Woods reminds us that a similar plan of radical liberalization was implemented in post-Cold War Russia, to disastrous effect. "[Tragically], factories and their associated schools, doctors and towns rapidly shut down. Five years later, it was apparent that instead of growth, freedom and opportunity, Russia's output had collapsed by around 50 percent [and] a barter economy took over."

Much-needed new investment will not flow in to Iraq until it has a solid foundation, including "a rule of law, effective tax collection and clear, open government that can control corruption." Without these basics, Woods says "a market economy can all too soon give way to a frontier-style free-for-all."

Today's Iraq "needs stable political institutions built from the ground up to guide its entry into global markets."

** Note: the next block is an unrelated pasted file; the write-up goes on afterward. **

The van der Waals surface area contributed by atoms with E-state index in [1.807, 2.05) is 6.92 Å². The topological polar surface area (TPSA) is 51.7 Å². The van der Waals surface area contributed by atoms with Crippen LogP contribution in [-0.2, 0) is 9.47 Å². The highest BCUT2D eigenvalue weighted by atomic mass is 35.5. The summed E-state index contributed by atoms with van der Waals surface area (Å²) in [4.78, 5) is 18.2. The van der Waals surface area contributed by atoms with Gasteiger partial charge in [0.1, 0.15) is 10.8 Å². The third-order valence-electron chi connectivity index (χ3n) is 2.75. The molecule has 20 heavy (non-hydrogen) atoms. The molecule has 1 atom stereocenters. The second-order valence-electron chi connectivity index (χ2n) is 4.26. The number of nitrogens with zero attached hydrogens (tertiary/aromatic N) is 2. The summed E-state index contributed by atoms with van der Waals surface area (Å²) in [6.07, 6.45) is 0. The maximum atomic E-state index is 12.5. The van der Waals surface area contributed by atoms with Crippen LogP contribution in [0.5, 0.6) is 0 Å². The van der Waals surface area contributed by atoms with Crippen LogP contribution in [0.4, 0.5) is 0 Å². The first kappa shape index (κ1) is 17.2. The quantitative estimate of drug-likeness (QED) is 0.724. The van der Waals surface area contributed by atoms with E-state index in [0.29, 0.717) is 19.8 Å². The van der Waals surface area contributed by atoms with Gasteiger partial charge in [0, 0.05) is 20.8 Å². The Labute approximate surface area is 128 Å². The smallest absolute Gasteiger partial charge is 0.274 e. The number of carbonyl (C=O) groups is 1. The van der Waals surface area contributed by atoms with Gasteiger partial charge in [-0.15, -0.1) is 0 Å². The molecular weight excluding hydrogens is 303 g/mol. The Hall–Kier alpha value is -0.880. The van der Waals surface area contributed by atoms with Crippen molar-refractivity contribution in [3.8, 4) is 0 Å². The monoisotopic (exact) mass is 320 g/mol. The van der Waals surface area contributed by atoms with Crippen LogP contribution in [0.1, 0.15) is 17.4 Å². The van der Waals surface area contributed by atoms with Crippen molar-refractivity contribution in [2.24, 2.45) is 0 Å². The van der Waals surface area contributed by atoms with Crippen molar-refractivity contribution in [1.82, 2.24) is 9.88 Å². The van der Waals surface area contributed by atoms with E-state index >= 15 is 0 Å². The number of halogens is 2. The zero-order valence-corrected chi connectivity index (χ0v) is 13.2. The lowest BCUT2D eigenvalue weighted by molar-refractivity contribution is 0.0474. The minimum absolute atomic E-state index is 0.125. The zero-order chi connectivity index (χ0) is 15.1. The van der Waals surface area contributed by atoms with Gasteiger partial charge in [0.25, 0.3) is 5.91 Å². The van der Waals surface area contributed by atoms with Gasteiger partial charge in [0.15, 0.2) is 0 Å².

David Brooks says as far as the drafting of a new Iraqi constitution is concerned, "things are going pretty well."

There is already "broad agreement on what the constitution should do. It should establish a democratic government, protect minority rights, guarantee the equality of all people -- including women -- and establish a government that is consistent with Islamic values without being subservient to theocratic law." Moreover, all sides involved in the constitution's drafting "understand that if the talks fail, the result is mutual assured destruction."

Nevertheless, says Brooks, major issues remain to be resolved. "Should the Iraqis aim for a centralized presidential system or a loose parliamentary one?" he asks. The Iraqi constitution must also define state boundaries, which Brooks calls a "tricky" process because some areas are claimed by various ethnic groups.